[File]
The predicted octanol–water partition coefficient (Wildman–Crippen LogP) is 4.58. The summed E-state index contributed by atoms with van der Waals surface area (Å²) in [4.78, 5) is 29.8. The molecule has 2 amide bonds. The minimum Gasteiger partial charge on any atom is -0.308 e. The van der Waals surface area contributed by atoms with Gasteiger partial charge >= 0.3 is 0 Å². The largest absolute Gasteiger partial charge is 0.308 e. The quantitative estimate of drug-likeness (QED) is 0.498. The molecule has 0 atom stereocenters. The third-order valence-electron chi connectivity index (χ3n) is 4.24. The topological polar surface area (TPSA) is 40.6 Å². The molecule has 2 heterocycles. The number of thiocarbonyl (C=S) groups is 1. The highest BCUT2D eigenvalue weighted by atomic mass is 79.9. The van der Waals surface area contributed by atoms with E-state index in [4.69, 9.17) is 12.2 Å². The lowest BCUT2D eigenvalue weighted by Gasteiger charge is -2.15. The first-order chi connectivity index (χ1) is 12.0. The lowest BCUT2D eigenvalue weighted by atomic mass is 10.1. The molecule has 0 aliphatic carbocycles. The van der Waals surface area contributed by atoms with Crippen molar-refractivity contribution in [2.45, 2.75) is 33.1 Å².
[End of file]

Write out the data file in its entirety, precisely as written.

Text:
The predicted octanol–water partition coefficient (Wildman–Crippen LogP) is 4.58. The summed E-state index contributed by atoms with van der Waals surface area (Å²) in [4.78, 5) is 29.8. The molecule has 2 amide bonds. The minimum Gasteiger partial charge on any atom is -0.308 e. The van der Waals surface area contributed by atoms with Gasteiger partial charge >= 0.3 is 0 Å². The largest absolute Gasteiger partial charge is 0.308 e. The quantitative estimate of drug-likeness (QED) is 0.498. The molecule has 0 atom stereocenters. The third-order valence-electron chi connectivity index (χ3n) is 4.24. The topological polar surface area (TPSA) is 40.6 Å². The molecule has 2 heterocycles. The number of thiocarbonyl (C=S) groups is 1. The highest BCUT2D eigenvalue weighted by atomic mass is 79.9. The van der Waals surface area contributed by atoms with E-state index in [4.69, 9.17) is 12.2 Å². The lowest BCUT2D eigenvalue weighted by Gasteiger charge is -2.15. The first-order chi connectivity index (χ1) is 12.0. The lowest BCUT2D eigenvalue weighted by atomic mass is 10.1. The molecule has 0 aliphatic carbocycles. The van der Waals surface area contributed by atoms with Crippen molar-refractivity contribution in [2.45, 2.75) is 33.1 Å².